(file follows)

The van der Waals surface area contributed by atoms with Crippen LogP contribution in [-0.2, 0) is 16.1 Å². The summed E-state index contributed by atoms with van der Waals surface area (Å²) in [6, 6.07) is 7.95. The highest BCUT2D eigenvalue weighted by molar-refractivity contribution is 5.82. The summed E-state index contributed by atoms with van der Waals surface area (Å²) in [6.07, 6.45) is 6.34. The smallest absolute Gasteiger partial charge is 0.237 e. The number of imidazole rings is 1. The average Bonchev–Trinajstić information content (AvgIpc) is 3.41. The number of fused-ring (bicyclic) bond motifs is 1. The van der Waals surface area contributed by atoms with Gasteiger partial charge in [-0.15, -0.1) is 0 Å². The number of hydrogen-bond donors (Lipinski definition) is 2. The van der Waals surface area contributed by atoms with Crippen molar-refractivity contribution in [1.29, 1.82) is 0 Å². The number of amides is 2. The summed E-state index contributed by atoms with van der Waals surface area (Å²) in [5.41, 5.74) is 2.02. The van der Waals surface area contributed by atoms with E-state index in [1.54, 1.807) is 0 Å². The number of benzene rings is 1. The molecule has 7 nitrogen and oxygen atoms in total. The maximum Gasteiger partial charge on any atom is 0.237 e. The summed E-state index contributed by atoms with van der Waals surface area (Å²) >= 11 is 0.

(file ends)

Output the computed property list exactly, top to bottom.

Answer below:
The van der Waals surface area contributed by atoms with Crippen LogP contribution in [-0.2, 0) is 16.1 Å². The summed E-state index contributed by atoms with van der Waals surface area (Å²) in [6, 6.07) is 7.95. The highest BCUT2D eigenvalue weighted by molar-refractivity contribution is 5.82. The summed E-state index contributed by atoms with van der Waals surface area (Å²) in [6.07, 6.45) is 6.34. The smallest absolute Gasteiger partial charge is 0.237 e. The number of imidazole rings is 1. The average Bonchev–Trinajstić information content (AvgIpc) is 3.41. The number of fused-ring (bicyclic) bond motifs is 1. The van der Waals surface area contributed by atoms with Gasteiger partial charge in [-0.15, -0.1) is 0 Å². The number of hydrogen-bond donors (Lipinski definition) is 2. The van der Waals surface area contributed by atoms with Crippen molar-refractivity contribution in [1.29, 1.82) is 0 Å². The number of amides is 2. The summed E-state index contributed by atoms with van der Waals surface area (Å²) in [5.41, 5.74) is 2.02. The van der Waals surface area contributed by atoms with E-state index in [1.54, 1.807) is 0 Å². The number of benzene rings is 1. The molecule has 7 nitrogen and oxygen atoms in total. The maximum Gasteiger partial charge on any atom is 0.237 e. The summed E-state index contributed by atoms with van der Waals surface area (Å²) >= 11 is 0.